Water pollution from a coal ash landfill and settling ponds at a closed power plant in Chesapeake is not a violation of the federal Clean Water Act or the conditions of a state permit to enforce the law, a federal appeals court panel ruled Wednesday.
The ruling by a three-judge panel of the 4th U.S. Circuit Court of Appeals reverses a high-profile decision by a lower court judge who found last year that arsenic pollution from the Chesapeake Energy Center, owned by Dominion Energy Virginia, violated the Clean Water Act.
“We conclude that while arsenic from the coal ash stored on Dominion’s site was found to have reached navigable waters — having leached from the coal ash by rainwater and groundwater and ultimately carried by groundwater into navigable waters — that simple causal link does not fulfill the Clean Water Act’s requirement that the discharge be from a point source,” the panel said in a 24-page decision written by Judge Paul V. Niemeyer.
Dominion welcomed the ruling and promised to “continue to work toward a permanent closing of the facility that ensures protection of the environment and is in the best interest of the community and our customers.”
The Southern Environmental Law Center, which argued the case for the Sierra Club, expressed disappointment, warning that flooding and storm surges expected from approaching Hurricane Florence “show just how dangerous and irresponsible it is to leave coal ash in unlined pits where it is vulnerable to hurricanes and extreme weather.”
Dominion spokesman Robert Richardson responded that Dominion is working with state agencies to protect the Chesapeake site or other coal ash facilities that could be affected by the hurricane projected to reach the North Carolina coast early Friday.
“We will be closely watching the facilities during and after the storm,” he said.
The 4th Circuit panel’s decision hinges less on whether the coal ash disposal sites are polluting the adjoining Elizabeth River and Deep Creek than the appropriate federal law to address the problem.
Rather than the Clean Water Act, the panel said the appropriate law is the Resource Conservation and Recovery Act, which Virginia uses to regulate pollution from solid or hazardous wastes, such as material stored in landfills.
“In this case, the district court blurred two distinct forms of discharge that are separately regulated by Congress — diffuse discharges from solid waste and discharges from a point source — and concluded that any discharge from an identifiable source of coal ash, even that resulting from precipitation and groundwater seepage, is regulated by the Clean Water Act,” Niemeyer wrote in a ruling joined by Judges Stephanie D. Thacker and William B. Traxler Jr.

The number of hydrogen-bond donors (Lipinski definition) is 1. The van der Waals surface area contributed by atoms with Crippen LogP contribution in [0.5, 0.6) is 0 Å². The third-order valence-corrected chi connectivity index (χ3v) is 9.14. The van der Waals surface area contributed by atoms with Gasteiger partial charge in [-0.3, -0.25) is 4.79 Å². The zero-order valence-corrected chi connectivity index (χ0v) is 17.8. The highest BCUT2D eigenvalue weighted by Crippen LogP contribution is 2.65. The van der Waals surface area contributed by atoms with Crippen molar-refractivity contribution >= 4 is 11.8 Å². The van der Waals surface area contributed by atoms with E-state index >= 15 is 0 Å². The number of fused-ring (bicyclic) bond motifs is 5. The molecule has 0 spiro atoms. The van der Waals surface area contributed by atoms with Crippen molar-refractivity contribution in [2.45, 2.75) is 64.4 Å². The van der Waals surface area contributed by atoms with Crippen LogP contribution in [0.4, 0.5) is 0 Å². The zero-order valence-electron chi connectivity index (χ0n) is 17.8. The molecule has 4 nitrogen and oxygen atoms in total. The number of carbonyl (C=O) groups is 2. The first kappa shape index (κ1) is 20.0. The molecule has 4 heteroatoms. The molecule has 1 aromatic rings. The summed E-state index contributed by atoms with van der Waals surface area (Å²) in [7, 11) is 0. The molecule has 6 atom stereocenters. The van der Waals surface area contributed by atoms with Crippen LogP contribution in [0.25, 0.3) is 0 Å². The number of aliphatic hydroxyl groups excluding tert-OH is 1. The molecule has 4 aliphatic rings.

U.S. District Court Judge John A. Gibney Jr. had ruled more than a year ago that landfill and settling ponds on the Chesapeake site represented a point source of pollution, but the panel rejected his conclusion and ruled instead that the arsenic was not directly conveyed to navigable waters to qualify as a discharge under the Clean Water Act.
The Virginia Department of Environmental Quality regulates pollution at the Chesapeake site by a solid waste permit issued under the RCRA and state solid waste management law. The permit allows Dominion to store coal ash generated by the power plant from 1953 until its closure in 2014, but requires the company to monitor groundwater at the site.
The utility first detected arsenic in groundwater on the site in 2002 and the state subsequently developed a corrective action plan for the site “in the context of the solid-waste permit under the RCRA,” the court said.
“As we’ve said all along, the Sierra Club’s claim was an attempt to circumvent the regulatory program designed to address coal ash and groundwater impacts,” Richardson said for Dominion.
“That process will continue at the direction of the Virginia Department of Environmental Quality to ensure there continues to be no harm to health or the environment as the original court findings confirmed,” he said.
Gibney determined that the arsenic had seeped into navigable waters from the landfill and ponds, but not at levels that threatened human health or the environment. He also declined to find that the discharge violated Dominion’s Clean Water Act permit or impose civil penalties, actions affirmed by the appeals court panel.
The Southern Environmental Law Center said the panel’s ruling, “while disappointing, does not affect the lower court’s factual determination that arsenic is leaking from coal ash pits at Dominion’s Chesapeake facility and flowing directly into the Southern Branch of the Elizabeth River.”
The Charlottesville-based center said it would consult with its clients — the Sierra Club and 17 organizations, including the city of Chesapeake, that had filed briefs in support — regarding next steps.
The ruling does not settle the public debate over the proper way to deal with the coal ash at Chesapeake and other Dominion power plants that burned coal for electricity. The decision does not “alter the lower court’s determination that simply capping the ash in place is not an acceptable solution to this problem,” the law center said.
An estimated 3.4 million tons of coal ash is stored at the site, including 2.1 million tons of coal ash in unlined lagoons.
“Any closure proposal for this facility should ensure that arsenic is no longer dumped in the river, and take into account the vulnerability of the site to storm surges, hurricanes and daily tidal erosion in order to protect the citizens of Chesapeake,” the center said.